Ashcroft Statement on Islam Shows Intolerance, Says Americans United. (People & Events)

Church & State, March 2002 | Go to article overview

Ashcroft Statement on Islam Shows Intolerance, Says Americans United. (People & Events)


Attorney General John D. Ashcroft has been criticized for comments suggesting that Islam falls short when compared to Christianity.

Ashcroft made the controversial remarks during an interview with syndicated columnist Cal Thomas in November, but they have only recently come to light. According to Thomas, Ashcroft said, "Islam is a religion in which God requires you to send your son to die for him. Christianity is a faith in which God sends his son to die for you."

Justice Department officials say Ashcroft meant the comments to apply only to terrorists and not mainstream Muslims. A department spokesperson called the flap "an innocent misunderstanding."

But the Rev. Barry W. Lynn, executive director of Americans United, said the controversy is further evidence that Ashcroft is intent on using his office to promote a religious agenda.

"The attorney general needs to learn that he represents all Americans, not just fundamentalist Christians, and that he has been appointed to a secular position," said Lynn. "Ashcroft is the attorney general, not the national pastor."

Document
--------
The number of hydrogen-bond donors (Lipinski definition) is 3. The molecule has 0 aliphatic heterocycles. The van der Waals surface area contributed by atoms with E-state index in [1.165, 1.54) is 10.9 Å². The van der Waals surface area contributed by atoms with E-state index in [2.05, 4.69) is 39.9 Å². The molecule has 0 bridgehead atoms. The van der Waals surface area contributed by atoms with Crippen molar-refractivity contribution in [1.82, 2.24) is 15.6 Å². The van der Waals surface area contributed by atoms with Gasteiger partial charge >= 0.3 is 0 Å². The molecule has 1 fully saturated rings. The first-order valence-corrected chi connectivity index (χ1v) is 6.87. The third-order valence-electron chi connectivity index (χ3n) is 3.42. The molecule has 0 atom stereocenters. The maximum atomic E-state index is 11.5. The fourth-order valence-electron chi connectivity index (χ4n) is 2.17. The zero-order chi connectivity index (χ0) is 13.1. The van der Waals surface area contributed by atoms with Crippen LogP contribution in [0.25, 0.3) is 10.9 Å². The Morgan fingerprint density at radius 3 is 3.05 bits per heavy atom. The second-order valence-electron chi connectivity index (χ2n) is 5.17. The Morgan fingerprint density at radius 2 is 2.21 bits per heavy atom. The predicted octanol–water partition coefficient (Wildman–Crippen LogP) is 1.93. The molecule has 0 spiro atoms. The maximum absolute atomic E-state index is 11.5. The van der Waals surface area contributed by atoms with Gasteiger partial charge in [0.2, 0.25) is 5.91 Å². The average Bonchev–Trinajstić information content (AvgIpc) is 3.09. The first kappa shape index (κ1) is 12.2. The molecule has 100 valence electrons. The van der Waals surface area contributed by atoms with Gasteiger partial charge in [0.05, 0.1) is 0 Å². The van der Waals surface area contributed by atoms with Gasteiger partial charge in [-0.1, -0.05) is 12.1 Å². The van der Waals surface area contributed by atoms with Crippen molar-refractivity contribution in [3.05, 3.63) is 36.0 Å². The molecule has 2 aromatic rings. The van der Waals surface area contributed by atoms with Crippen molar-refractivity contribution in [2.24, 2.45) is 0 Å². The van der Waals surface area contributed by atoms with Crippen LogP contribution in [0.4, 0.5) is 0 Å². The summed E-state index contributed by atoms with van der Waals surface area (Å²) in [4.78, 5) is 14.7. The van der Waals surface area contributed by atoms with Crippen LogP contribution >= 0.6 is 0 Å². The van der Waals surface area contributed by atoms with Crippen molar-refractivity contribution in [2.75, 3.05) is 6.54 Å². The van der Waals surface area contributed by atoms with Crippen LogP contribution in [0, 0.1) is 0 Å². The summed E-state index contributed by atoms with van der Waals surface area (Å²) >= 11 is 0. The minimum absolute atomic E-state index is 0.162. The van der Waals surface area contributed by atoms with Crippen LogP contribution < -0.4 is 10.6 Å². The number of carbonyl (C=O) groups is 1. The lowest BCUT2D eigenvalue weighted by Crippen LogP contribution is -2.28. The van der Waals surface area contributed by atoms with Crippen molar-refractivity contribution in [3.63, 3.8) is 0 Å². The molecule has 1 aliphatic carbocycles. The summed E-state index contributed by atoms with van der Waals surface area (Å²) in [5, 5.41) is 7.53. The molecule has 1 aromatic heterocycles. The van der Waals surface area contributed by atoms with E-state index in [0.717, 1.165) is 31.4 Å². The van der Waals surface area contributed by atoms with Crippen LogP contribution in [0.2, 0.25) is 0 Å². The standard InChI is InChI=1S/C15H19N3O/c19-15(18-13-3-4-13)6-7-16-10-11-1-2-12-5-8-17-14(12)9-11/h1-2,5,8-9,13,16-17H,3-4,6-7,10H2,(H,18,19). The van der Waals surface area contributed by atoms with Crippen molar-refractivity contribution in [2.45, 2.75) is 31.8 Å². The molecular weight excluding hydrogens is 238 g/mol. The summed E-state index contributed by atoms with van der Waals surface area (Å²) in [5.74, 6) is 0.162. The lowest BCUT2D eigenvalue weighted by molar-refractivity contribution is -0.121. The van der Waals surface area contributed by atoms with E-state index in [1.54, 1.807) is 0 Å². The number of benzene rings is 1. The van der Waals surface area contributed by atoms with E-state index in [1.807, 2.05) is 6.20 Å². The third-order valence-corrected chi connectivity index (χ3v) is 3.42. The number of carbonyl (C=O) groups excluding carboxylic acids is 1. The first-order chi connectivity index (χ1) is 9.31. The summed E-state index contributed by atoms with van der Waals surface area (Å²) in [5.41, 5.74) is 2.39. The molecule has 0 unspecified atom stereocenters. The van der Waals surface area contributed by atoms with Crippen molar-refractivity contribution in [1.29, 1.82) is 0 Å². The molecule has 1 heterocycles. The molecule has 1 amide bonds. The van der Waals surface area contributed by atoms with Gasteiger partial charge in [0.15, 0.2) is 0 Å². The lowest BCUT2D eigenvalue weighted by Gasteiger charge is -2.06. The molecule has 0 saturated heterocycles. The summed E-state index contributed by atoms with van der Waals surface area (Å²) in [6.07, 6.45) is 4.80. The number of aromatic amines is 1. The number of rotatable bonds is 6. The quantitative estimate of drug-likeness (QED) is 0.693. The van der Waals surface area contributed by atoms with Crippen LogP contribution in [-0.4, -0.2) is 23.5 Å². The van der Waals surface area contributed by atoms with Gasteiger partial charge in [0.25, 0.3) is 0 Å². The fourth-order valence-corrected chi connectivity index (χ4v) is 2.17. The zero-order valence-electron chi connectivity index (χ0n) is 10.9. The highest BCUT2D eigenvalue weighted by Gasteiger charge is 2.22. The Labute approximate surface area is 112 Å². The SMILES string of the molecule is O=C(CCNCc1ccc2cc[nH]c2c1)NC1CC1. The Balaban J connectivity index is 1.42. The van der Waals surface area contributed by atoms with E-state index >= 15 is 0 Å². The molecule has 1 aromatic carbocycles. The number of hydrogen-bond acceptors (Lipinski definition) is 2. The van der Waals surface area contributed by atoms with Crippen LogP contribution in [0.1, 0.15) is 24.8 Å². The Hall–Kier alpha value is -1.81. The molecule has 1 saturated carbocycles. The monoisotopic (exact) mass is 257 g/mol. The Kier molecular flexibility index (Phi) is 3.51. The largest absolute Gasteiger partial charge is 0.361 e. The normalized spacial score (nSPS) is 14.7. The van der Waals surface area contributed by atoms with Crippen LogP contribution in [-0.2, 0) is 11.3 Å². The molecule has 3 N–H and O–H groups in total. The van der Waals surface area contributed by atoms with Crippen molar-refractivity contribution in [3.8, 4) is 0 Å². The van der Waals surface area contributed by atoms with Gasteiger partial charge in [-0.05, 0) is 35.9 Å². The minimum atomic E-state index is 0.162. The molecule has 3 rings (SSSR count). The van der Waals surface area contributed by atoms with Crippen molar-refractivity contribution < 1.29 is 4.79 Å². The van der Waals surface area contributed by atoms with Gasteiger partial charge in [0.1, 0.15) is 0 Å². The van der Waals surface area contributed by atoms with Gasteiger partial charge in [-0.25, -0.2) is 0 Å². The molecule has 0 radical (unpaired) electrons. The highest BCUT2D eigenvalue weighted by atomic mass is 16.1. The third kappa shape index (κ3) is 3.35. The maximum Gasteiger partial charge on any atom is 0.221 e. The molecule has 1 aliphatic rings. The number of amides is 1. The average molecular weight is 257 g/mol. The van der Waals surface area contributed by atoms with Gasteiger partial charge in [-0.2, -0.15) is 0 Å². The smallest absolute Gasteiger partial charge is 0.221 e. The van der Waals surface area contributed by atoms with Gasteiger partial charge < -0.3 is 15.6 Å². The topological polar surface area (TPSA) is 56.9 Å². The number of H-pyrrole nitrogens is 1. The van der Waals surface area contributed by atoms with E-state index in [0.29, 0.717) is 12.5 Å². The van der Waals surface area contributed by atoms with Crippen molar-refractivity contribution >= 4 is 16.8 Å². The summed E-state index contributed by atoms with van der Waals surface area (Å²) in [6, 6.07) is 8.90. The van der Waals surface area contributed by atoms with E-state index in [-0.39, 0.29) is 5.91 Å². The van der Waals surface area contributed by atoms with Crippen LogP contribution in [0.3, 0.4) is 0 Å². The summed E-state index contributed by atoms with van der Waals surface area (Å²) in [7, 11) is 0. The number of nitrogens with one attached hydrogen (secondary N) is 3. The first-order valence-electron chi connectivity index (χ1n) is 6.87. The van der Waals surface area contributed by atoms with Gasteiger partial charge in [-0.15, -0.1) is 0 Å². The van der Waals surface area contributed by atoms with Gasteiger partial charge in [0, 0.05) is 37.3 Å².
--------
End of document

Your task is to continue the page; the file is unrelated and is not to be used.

Lynn noted that Ashcroft is a favorite of the Religious Right. In a 1998 appearance before the Christian Coalition, Ashcroft attacked church-state separation, asserting that a "robed elite" has "taken the wall of separation built to protect the church and made it a wall of religious oppression."

Remarked Lynn, "During this difficult period in our nation's history, we need political leaders who understand the importance of inter-faith harmony. If Ashcroft wants to run down other religions and promote Christianity, he ought to do it as a private citizen and resign from the attorney general's office."

U.S. Muslim groups have also called on the attorney general to clarify his remarks. On Feb. 11 the American Muslim Council issued a statement noting that the comments had made many in the Muslim community uncomfortable.

"The Attorney General's alleged remarks, which are not factual, will provide another excuse for discrimination and persecution of a community already under a lot of pressures," read the statement. …

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